FIRE IN THE HEAD: Rosemary Johns: Theatremaker Rosemary Johns has a strong background in physical theatre, as she came out of the MRPG with its affiliation to the Flying Fruit Fly Circus. This influenced her preference for actor driven/ gestural storytelling. Her most recent work for 2023 is Fire in the Head (about Ned Kelly’s sister, Kate) and directed by Rodney Hall. This work has a detailed vocabulary of choreographic gestures. Three of the cast—who represent Kate Kelly’s memories—are both stylised and abstract. The whole piece is threaded together by a fiddler who weaves his way among the actors playing traditional Irish tunes. Essential to this are the choreographed movements, as the three weave abstract shapes with strips of black material around the central character to become patterns of repetition that underscore the repetitive hardships of her life as she tells it. 

UNTITLED: Domenico de Clario: I cannot conceive of any improvised or script-based performance not being described as physical theatre, when presented either in La Mama HQ or La Mama Courthouse, where the audience has since the 1960’s experienced richly transformative creative offerings whilst seated in such close proximity to the performers, consequently taking in prima facie each breath, each expressive body movement and even each eloquent silence all manifesting as physical theatre; my own work scheduled for 2023 at La Mama includes an improvised sound, spoken word and dance (body art) collaboration which only in La Mama’s spaces (both because of its dimensions and its dynamic set up) could challenge audiences to directly experience physical theatre.

NON-CELEBRITY: Susie Jarmain: A tiny black box can make a big idea seem small. As an artistically motivated, academically driven female-identifying theatre artist originating from a regional New South Wales town, this is true. Tiny black boxes are placed around differences in identity as judgements, and rejections, responses to difference by many irrespective of talent, capability or personal choice. My practice focuses on the subjects of identity and acting, and how these two elements of human existence manufacture ‘black boxes’ around ourselves, in between each other and on things we do not yet understand or fear. Acting, in a traditional sense, is also my area of expertise, fastly followed by theatre making. I have four academic qualifications in my field gained with the support of La Mama. With La Mama’s support, I evolved my formal conservatoire training into an artistic hybrid of performance that won recognition in scholarly fields and with audiences. La Mama makes a black box space, such as we see with Faraday street, into a BIG space that feeds my ideas. I write, direct and perform new work as character, the storyteller, the observer and the social-cultural ‘reviewer’ – each aspect involving a dramatic physicalising of each element. My complex work includes a highly crafted and engaging character explorations needing no set and rarely props but relies imperatively on the technical skill of acting, physicality, and the physicalising of the story in the space. There is no other theatrical space in Melbourne, Sydney or in Edinburgh (UK) where I have been supported to explore the technical and inherent abilities my craft and artform provide me with. The company, including a direct relationship with Caitlin Dullard and the artistic leadership and support of Liz Jones contributed to my master’s and doctorate works and their success. Now, I am award-winning practice-based research on acting and solo theatrical performance. My career in this aspect of performance: creating a hybrid between physical theatre and traditional ‘acting’ including the research elements of it, directly emerged as a result my work at La Mama and it could only have flourished in the way it has and is, influenced by what the theatre offers. This is a small, black box I write is indicative of a bigger contribution I continuously receive.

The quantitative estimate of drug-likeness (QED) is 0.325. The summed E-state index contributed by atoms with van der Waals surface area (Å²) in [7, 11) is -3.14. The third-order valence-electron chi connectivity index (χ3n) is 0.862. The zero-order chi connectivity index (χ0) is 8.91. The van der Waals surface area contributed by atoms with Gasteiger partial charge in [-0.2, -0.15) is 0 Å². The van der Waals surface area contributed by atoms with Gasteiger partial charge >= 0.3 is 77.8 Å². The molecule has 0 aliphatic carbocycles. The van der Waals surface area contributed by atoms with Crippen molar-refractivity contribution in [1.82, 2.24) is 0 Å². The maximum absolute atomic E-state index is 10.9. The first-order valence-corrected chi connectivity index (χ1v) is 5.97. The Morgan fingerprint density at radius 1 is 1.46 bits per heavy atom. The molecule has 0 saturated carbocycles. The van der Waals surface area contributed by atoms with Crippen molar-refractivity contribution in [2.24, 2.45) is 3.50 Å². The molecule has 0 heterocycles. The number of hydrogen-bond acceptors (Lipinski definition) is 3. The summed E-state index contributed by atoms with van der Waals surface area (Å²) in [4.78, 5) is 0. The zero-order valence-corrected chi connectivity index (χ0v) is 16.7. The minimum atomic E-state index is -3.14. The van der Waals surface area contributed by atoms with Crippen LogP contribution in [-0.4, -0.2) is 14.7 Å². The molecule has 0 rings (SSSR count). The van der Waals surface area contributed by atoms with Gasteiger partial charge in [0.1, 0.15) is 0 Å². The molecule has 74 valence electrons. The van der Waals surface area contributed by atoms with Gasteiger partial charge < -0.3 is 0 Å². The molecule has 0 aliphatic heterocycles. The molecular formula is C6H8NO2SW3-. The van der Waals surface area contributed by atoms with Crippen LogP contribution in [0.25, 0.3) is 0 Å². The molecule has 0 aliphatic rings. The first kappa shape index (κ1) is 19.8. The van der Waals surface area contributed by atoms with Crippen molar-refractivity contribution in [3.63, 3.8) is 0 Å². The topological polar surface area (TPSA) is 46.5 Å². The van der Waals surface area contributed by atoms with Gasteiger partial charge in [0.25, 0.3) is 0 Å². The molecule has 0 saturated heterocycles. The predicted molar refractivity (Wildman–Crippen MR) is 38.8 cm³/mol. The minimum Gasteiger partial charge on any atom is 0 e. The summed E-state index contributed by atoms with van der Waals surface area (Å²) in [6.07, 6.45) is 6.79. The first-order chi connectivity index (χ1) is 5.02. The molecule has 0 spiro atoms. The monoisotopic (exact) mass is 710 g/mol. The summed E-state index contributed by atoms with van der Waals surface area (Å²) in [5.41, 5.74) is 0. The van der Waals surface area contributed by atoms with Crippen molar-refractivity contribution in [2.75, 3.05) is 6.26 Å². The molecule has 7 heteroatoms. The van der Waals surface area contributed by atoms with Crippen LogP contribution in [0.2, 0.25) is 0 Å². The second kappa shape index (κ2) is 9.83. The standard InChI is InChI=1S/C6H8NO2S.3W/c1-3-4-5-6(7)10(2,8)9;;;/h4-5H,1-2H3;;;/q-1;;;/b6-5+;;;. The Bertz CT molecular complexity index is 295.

SHADOWFALL: Joachim Matchoss: BackYardTheatreEnsemble (BYTE) is an independent theatre company, creating original work both nationally and internationally. We are very grateful for La Mama’s continued support in creating new work In Australia. We and La Mama as a crucial supporter of the Arts in Australia know just how important a role is that theatre plays in society. We very much appreciate how difficult it is to put on performance pieces when funds are tight. It is for these reasons that we are so happy to be offered the physical support that La Mama gives to the creating of new work, such as our cross-arts (Film, Music, Physical Theatre) piece Shadowfall, be shown at La Mama HQ in early 2023. This support includes not only the use of the iconic theatre-space for rehearsals and the season proper but also technical support in the areas of Sound, Lighting and in our case audio-visual support, as well as box office, marketing, and administrative support in general. For BYTE the creation of new work is foremost about the blank canvas. We enjoy the freedom to be able to create anything, with virtually limitless possibilities. Our original theatre is usually a response to the world around us. For BYTE it is always about something uniquely ours, as opposed to sometimes commonly produced plays. We like to live ‘outside’ of the social restrictions of the “game” of the entertainment business and like to carve out our own path, our own process. Without La Mama’s dedication and expertise, the creating of new work would not be possible as it provides with the scaffold to be able to fly.